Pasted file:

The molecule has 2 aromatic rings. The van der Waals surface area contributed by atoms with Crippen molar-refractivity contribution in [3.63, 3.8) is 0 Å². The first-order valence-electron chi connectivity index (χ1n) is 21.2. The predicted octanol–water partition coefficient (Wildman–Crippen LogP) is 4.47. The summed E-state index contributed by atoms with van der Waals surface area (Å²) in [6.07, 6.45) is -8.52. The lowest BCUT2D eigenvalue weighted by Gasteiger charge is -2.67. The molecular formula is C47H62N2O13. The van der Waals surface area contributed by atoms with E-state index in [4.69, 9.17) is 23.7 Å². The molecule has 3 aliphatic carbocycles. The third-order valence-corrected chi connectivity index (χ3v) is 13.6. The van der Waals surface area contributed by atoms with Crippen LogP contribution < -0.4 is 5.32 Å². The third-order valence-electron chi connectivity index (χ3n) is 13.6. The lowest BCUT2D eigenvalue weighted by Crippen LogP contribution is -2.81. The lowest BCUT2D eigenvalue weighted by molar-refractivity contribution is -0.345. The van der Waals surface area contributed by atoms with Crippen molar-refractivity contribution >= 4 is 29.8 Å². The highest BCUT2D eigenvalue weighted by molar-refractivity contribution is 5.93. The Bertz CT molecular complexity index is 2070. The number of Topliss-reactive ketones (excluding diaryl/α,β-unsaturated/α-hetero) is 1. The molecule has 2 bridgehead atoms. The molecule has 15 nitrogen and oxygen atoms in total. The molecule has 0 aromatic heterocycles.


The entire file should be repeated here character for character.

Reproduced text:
The molecule has 2 aromatic rings. The van der Waals surface area contributed by atoms with Crippen molar-refractivity contribution in [3.63, 3.8) is 0 Å². The first-order valence-electron chi connectivity index (χ1n) is 21.2. The predicted octanol–water partition coefficient (Wildman–Crippen LogP) is 4.47. The summed E-state index contributed by atoms with van der Waals surface area (Å²) in [6.07, 6.45) is -8.52. The lowest BCUT2D eigenvalue weighted by Gasteiger charge is -2.67. The molecular formula is C47H62N2O13. The van der Waals surface area contributed by atoms with E-state index in [4.69, 9.17) is 23.7 Å². The molecule has 3 aliphatic carbocycles. The third-order valence-corrected chi connectivity index (χ3v) is 13.6. The van der Waals surface area contributed by atoms with Crippen LogP contribution < -0.4 is 5.32 Å². The third-order valence-electron chi connectivity index (χ3n) is 13.6. The lowest BCUT2D eigenvalue weighted by Crippen LogP contribution is -2.81. The lowest BCUT2D eigenvalue weighted by molar-refractivity contribution is -0.345. The van der Waals surface area contributed by atoms with Crippen molar-refractivity contribution >= 4 is 29.8 Å². The highest BCUT2D eigenvalue weighted by molar-refractivity contribution is 5.93. The Bertz CT molecular complexity index is 2070. The number of Topliss-reactive ketones (excluding diaryl/α,β-unsaturated/α-hetero) is 1. The molecule has 2 bridgehead atoms. The molecule has 15 nitrogen and oxygen atoms in total. The molecule has 0 aromatic heterocycles.